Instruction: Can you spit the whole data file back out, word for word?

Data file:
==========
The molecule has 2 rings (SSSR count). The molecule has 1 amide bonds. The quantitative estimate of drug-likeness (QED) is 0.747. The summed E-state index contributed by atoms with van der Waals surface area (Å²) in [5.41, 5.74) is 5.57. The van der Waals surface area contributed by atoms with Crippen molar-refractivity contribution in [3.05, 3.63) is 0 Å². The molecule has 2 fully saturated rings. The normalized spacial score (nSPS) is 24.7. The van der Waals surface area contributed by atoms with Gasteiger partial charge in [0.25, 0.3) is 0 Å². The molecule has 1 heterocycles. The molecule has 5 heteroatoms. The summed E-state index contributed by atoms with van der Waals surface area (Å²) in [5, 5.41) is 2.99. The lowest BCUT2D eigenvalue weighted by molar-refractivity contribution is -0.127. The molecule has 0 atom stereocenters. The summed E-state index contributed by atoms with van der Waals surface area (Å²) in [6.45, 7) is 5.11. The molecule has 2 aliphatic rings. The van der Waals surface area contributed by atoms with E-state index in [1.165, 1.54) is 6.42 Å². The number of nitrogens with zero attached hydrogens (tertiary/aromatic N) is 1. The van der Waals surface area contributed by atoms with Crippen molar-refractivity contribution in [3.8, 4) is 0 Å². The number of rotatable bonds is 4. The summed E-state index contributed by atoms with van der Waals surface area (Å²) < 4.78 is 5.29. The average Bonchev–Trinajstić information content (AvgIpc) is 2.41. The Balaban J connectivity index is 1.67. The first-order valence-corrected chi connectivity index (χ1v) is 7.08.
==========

The molecule has 2 rings (SSSR count). The molecule has 1 amide bonds. The quantitative estimate of drug-likeness (QED) is 0.747. The summed E-state index contributed by atoms with van der Waals surface area (Å²) in [5.41, 5.74) is 5.57. The van der Waals surface area contributed by atoms with Crippen molar-refractivity contribution in [3.05, 3.63) is 0 Å². The molecule has 2 fully saturated rings. The normalized spacial score (nSPS) is 24.7. The van der Waals surface area contributed by atoms with Gasteiger partial charge in [0.25, 0.3) is 0 Å². The molecule has 1 heterocycles. The molecule has 5 heteroatoms. The summed E-state index contributed by atoms with van der Waals surface area (Å²) in [5, 5.41) is 2.99. The lowest BCUT2D eigenvalue weighted by molar-refractivity contribution is -0.127. The molecule has 0 atom stereocenters. The summed E-state index contributed by atoms with van der Waals surface area (Å²) in [6.45, 7) is 5.11. The molecule has 2 aliphatic rings. The van der Waals surface area contributed by atoms with E-state index in [1.165, 1.54) is 6.42 Å². The number of nitrogens with zero attached hydrogens (tertiary/aromatic N) is 1. The van der Waals surface area contributed by atoms with Crippen molar-refractivity contribution in [3.8, 4) is 0 Å². The number of rotatable bonds is 4. The summed E-state index contributed by atoms with van der Waals surface area (Å²) < 4.78 is 5.29. The average Bonchev–Trinajstić information content (AvgIpc) is 2.41. The Balaban J connectivity index is 1.67. The first-order valence-corrected chi connectivity index (χ1v) is 7.08.